Organizational Maturity

Happenstance or happen to have a stance

Reviewing some older notes on organizations and user experience, came across a few bits on the UX Maturity Scale. What’s clear about it is that it’s not so much a discussion on whether understanding user experience is possible or not, but the competence of what’s understood because of the maturity of the organization attending to leverage it.

If one were to view their organization’s processes or departments through this lens, it is possible to uncover aspects of work and process which fit the day-to-day expectations, but result in increased friction towards the very groups the org aims to empower. Introspective? Yes. This lens confronts the org with the very core tenants of their reason for existing. Granted, some might have the stance, we don’t do this for clients/consumer, but for shareholders. Yet, even then, a culture has to mature towards this, minimizing friction in respective spaces until the core audience is consistently pleased.

Beyond the design perspective, maturity looks similar — what are the implicit rules being followed, when do those rules become autonomous stimuli, and when do those become defining character. One could assume that much of this happens by chance. That, at some point in the evolution of an org, certain traits come to the surface over others, creating the framing to which the org will define itself. Yet, it seems that for some of the adored and loathed orgs, this is less random and more structured. These orgs happen to craft some stance on which their very orgs will live or die, and then it becomes so insistent, that aspects of an org which seem they should be unaffected, now conform to such a vision.

Clients and customers feel this. They feel the connect or disconnect from the touch-points of an org and their messaging. It might even be subconsciously understood even if it’s consciously exercised. A company might hold itself to the highest standards of diversity and inclusion, yet have the very difficult task of retention because their hiring processes and department haven’t reorganized and re-measured around diversity/inclusion metrics, still keeping the same friction and KPIs of the very practices and industries they market themselves different than. A company might say sustainability, security, and privacy, yet their most ardent customers degrade, irritate, and unhealthily expose other members with such ferocity that no amount of company posturing removes the friction felt by those being subjected to alternate views. Experience isn’t something found by happenstance, it is very much designed into the very structures of what makes an org live.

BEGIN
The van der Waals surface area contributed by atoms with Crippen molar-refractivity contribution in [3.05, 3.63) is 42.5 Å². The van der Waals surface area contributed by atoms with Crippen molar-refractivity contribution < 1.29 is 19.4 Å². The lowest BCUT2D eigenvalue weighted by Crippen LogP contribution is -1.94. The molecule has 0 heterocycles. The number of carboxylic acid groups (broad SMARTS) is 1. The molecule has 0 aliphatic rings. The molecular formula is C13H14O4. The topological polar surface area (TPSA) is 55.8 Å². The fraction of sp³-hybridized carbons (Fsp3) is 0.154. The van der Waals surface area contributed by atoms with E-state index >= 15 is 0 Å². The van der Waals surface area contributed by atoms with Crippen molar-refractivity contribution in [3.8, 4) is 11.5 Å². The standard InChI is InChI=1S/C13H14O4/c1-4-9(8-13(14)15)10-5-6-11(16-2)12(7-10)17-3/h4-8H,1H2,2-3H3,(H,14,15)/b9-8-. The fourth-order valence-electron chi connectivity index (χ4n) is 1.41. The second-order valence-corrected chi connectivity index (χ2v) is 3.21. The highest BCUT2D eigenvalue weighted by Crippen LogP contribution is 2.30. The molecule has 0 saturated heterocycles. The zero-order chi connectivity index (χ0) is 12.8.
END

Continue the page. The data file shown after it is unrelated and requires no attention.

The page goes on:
Have been giving the uneasy smirk in explaining to organizations that user experience isn’t a product — it is the summation of the client/consumer’s ability to feel/not feel friction between their expectations and reality. To an org which is mature, this isn’t a challenging point of view. It is a level-setting one. If your org believes themselves to be mature, having a stance will cause the greatness that happenstance cannot.